If you’re trying to get more exercise, don’t add. one. more. thing. Instead, get creative. Maybe you ride a bike instead of drive to that class your kids go to every week. Maybe you walk while you have your quiet time and listen to the Bible instead of reading it. With an already busy schedule, you’re far more likely to reach your goals if you substitute rather than add something.

 

Start putting your dreams to paper.

Grab this vision journal and take action! The first step to a new future is getting it on paper. Do it now.

Thank you for subscribing!

Set a time limit to really make it happen

A year is a long time. Trying to embrace a new habit for an entire year poses more challenges than committing to a month or two. Setting a shorter time limit helps us accomplish more. Let’s take the losing weight example.

Instead of saying, “I want to lose twenty pounds this year” let’s break it down into smaller time increments with specific, measurable, attainable, and realistic micro-commitments or goals.

To lose two pounds this month, I will:

  • Do a juice fast once a week
  • Reduce caloric intake by having a green smoothie for breakfast each day and eating a low calorie vegetable with each meal instead of pasta, bread, or grains
  • Start each morning with a “walking quiet time”

Now, we don’t worry about the larger goal of twenty pounds. We just focus on those two pounds. Two pounds sounds more doable. And, these are the types of micro-commitments that we can track. They are concrete plans so you know whether or not you accomplished your goal for the month. Successfully taking these baby steps is how to set goals that smash ceilings and really rock your new year!

How to Set Goals Using Helpful Tools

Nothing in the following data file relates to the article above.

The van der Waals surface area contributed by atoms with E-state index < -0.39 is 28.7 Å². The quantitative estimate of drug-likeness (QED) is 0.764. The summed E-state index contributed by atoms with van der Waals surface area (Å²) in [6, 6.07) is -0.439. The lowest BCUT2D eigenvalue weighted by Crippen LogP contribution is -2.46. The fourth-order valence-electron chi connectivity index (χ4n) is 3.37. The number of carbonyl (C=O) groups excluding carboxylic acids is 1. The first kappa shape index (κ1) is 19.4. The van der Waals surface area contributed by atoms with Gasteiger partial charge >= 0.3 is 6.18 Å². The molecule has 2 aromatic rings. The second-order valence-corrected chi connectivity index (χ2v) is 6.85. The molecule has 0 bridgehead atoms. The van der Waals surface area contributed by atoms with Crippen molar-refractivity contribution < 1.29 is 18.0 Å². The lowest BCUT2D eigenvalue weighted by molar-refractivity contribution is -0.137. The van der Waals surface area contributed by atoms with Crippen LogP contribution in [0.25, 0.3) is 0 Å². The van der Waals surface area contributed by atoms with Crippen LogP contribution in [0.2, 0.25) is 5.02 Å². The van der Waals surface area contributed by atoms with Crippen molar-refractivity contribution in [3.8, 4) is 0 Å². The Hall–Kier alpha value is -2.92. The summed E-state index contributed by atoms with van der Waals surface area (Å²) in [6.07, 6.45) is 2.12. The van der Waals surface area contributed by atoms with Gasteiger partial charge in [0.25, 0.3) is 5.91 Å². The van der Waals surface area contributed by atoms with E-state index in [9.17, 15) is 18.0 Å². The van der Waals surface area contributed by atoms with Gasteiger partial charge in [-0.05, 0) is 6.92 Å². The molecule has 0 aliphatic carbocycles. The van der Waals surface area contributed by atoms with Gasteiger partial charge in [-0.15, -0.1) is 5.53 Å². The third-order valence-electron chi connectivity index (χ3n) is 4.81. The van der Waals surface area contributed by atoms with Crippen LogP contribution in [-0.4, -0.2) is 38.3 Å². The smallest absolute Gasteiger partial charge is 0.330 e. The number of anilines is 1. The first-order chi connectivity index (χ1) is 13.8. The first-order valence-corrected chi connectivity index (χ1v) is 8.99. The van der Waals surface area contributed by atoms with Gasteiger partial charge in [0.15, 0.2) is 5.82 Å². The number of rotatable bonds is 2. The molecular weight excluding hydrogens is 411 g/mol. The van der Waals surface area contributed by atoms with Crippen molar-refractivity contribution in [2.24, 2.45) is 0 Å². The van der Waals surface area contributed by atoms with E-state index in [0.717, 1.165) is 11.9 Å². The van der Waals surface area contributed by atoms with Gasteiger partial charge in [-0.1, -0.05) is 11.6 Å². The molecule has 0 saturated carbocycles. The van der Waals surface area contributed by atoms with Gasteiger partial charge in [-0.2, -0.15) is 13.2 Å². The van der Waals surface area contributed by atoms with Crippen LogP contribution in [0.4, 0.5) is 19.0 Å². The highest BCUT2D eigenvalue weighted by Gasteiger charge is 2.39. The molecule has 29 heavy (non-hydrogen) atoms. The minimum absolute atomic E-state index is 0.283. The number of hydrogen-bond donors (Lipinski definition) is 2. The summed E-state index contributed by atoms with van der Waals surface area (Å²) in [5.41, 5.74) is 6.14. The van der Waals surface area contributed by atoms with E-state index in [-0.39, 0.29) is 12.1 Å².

Since there are many different types of goals, sometimes we enjoy greater success when we use tools. For example, if the goal is to reduce monthly expenses by 20%, it helps to use a budget planner/tracker. That way, you know exactly how much money is spent and on what so you can figure out where you can cut your spending. Here are some helpful tools to use to make sure you accomplish those goals. They also give you feedback about your progress so you get a bit of encouragement just from the tool itself.

Start with some tools from Julie Naturally! Kids need to set goals, too. It’s an important life skill that will help them succeed at school, work, home, and life in general. Start them off young and it becomes second nature. The High School Planner emphasizes personal goals, not checking off assignments.

Tools to help with financial goals

Go Girl Budget Planner and Expense Tracker

Budget Bytes: 100 Easy, Delicious Recipes to Slash Your Grocery Bill in Half

How to Be Debt Free: A Simple Plan for Paying Off Debt This is part of the Smart Money Blueprint series

The Simple Life Guide to Financial Freedom

And, of course, the quintessential Dave Ramsey: The Total Money Makeover set

Tools to help with fitness goals

Fitbit Inspire 2 Activity and Fitness Tracker to help you stay on target with your fitness goals

Cronometer free meal and nutrition tracker app for your phone

My Athlete Box a subscription box for women that sends healthy snacks, apparel, and more each month to help you with your fitness goals

gain(z) box a subscription box with options for men and women. This one focuses more on gear than snacks and apparel.

Check out my post on Types of Goals for more tools!

Leave a Reply